For both children and adults, migraine impacts those around them (e.g., causes problems for their loved ones, such as parents and/or partners). Studies have demonstrated increased burden on family members as a result of migraine, with the burden for children with migraine falling on parents or caregivers and adult migraine burden falling on partners or spouses (and children in the family). Such burden includes increased stress on family members, decreased relationship quality, and decreased family involvement in leisure or social activities. Such stressors are also related to increases in anxiety and depression in family members. Increased stressors on family are often positively correlated with higher levels of migraine-related disability in children and adults.
Migraine is, in turn, influenced by family members; however, this relationship has not been widely studied across age groups, with most research in this domain focusing on the parent-child relationship. Existing research has demonstrated that certain parenting variables can negatively impact children's migraine because of children's heavy dependence on their caregivers . For example, existing problems with family communication can lead to increased problems with pain management in children as well as increased relational difficulties between parents and children. Additionally, pre-existing physical or mental health concerns in parents can have negative impact on frequency, intensity, and ability to manage migraine in their children. Such conditions can include parents with chronic pain conditions (including migraine), and mental health conditions such as depression and anxiety. Importantly, it can be difficult to determine if conditions such as depression and anxiety in parents developed as a result of managing a child with migraine.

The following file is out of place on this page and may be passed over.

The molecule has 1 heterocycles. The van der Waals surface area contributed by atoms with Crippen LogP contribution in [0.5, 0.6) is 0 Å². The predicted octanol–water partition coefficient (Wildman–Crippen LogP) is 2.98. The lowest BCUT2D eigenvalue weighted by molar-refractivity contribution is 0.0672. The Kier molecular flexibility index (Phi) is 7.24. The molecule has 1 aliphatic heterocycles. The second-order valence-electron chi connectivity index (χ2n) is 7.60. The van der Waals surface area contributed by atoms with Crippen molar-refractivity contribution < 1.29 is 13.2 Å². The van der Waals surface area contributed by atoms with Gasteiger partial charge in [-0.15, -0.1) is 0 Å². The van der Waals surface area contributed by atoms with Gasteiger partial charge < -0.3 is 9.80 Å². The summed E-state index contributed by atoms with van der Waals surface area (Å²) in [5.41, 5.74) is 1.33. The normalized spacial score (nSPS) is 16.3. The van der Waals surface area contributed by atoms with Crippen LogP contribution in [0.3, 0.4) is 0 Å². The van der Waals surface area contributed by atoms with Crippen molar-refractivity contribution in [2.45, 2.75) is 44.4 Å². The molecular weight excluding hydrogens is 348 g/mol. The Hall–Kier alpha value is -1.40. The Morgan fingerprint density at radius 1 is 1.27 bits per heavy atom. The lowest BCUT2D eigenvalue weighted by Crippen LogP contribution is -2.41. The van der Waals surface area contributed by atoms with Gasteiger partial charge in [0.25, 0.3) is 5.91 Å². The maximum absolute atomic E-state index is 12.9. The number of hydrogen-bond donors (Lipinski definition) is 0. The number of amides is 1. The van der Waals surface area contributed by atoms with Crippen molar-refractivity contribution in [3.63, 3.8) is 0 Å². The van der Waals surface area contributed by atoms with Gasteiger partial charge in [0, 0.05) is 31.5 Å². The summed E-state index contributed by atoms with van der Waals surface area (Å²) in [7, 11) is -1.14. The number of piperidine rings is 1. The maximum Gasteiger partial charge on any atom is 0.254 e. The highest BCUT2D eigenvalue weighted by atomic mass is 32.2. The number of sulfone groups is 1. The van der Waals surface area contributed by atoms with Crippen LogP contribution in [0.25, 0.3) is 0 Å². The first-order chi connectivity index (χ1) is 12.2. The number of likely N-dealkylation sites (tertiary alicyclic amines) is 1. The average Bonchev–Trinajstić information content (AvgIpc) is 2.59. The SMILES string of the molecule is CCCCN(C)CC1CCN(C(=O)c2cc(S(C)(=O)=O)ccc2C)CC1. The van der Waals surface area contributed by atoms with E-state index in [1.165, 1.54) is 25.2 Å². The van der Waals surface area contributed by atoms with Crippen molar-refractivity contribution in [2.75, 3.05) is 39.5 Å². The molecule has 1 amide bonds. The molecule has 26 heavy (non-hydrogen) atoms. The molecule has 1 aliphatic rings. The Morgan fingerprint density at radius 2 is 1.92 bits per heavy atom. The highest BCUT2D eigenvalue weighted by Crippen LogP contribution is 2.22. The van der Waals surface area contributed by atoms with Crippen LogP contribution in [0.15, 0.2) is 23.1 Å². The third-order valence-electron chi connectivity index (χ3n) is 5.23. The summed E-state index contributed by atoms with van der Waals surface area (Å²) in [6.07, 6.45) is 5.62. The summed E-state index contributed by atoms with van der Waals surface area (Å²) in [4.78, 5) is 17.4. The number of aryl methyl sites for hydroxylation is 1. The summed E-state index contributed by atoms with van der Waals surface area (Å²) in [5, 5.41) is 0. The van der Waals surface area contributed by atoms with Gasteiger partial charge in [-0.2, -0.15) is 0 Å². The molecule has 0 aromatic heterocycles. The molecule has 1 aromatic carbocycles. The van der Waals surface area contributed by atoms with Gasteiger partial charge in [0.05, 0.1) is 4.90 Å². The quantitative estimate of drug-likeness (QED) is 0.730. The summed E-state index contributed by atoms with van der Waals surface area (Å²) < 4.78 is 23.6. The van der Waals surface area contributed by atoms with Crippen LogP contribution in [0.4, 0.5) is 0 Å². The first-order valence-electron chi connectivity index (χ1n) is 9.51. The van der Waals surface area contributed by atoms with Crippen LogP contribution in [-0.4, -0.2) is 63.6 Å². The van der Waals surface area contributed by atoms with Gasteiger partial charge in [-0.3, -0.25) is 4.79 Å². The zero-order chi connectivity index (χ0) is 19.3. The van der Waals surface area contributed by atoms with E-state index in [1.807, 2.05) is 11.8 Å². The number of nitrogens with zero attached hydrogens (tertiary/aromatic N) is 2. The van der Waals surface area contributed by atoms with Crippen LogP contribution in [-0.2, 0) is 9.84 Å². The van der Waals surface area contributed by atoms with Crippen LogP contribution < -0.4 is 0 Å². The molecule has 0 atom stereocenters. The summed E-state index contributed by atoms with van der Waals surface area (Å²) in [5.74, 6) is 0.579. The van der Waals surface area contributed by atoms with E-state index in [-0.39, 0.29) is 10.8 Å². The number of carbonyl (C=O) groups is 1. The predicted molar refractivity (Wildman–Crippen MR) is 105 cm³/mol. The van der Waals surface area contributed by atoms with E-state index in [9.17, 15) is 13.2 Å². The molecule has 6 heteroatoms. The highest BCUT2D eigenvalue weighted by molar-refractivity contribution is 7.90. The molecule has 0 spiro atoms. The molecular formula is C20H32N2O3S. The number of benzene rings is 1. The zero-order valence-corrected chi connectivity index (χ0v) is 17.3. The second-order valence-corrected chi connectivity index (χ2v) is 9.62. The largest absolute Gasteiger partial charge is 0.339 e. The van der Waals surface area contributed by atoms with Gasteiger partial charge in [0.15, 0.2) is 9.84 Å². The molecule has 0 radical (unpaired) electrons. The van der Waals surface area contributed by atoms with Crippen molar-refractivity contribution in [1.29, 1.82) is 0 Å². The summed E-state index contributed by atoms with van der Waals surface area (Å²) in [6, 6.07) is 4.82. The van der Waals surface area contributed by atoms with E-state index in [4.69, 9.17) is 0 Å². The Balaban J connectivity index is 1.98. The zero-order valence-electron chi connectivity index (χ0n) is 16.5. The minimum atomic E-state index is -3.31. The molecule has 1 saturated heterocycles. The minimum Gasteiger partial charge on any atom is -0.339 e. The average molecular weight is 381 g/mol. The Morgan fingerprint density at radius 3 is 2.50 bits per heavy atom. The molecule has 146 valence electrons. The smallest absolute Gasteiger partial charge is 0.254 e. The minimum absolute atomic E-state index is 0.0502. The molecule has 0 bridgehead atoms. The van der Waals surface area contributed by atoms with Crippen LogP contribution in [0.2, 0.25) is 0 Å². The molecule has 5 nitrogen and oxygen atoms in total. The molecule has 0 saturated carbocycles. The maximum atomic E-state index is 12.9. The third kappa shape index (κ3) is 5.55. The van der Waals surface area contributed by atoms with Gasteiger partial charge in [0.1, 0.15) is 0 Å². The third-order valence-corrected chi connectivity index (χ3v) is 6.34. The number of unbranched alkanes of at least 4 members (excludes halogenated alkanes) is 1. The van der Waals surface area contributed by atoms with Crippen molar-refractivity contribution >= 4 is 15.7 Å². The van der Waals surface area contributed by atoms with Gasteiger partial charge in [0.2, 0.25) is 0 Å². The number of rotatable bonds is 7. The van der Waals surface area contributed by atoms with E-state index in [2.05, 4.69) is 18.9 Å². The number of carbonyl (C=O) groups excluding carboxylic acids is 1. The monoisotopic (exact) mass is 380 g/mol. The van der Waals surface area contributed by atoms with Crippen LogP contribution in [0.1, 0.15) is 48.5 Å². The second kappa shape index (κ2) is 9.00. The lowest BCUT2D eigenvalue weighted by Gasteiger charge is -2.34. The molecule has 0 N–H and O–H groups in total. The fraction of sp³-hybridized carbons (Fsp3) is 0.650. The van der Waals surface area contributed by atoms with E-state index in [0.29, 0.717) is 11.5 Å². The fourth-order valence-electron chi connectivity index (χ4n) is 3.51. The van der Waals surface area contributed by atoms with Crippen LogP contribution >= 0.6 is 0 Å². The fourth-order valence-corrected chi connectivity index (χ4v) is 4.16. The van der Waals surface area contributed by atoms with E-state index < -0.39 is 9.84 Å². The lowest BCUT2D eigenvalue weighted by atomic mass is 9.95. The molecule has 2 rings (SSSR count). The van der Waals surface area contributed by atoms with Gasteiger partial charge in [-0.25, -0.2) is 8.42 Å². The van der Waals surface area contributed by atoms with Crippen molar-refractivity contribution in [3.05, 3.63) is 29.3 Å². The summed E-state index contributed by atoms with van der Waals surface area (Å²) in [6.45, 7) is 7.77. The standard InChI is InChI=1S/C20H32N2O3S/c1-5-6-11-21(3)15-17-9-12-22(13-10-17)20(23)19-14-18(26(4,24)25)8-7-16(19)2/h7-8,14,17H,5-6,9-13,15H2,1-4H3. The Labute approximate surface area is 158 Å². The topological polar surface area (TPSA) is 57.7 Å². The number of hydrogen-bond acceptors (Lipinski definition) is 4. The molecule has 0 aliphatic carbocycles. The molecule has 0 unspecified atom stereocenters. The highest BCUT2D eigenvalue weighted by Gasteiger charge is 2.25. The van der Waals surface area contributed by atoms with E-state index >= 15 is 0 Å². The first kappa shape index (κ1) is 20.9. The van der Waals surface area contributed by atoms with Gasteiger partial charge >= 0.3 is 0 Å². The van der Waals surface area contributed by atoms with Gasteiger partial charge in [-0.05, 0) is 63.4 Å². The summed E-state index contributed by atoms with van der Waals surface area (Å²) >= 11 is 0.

Recommendations of daily lifestyle activities for migraine management are typically consistent across age groups. These recommendations include consistent intake of food, staying hydrated, and sleeping and exercising regularly.. Specifically, at minimum, food intake should include three meals a day (without skipping meals). Hydration recommendations vary slightly depending on age and activity level, but include an average of 8-10 cups of non-caffeinated fluid per day (greater physical activity includes increased recommendations of fluid intake). Consistent with best practice for physical activity regardless of migraine diagnosis, exercising 30 minutes or more 3-5 times per week is recommended. And finally, recommended duration of sleep also varies by age, but falling asleep and waking around the same time on a consistent bases is encouraged..
While such recommendations are consistent across age groups, some age-related challenges faced by adults may interfere with their ability to adhere to these practices . For example, adults with migraine typically have more health-related comorbidities as a result of ageing that make it difficult for them to regularly exercise. Age related changes in sleep can also result in less consistent sleeping patterns and fewer hours of sleep each night for adults.
Source: PMC5885754 NCBI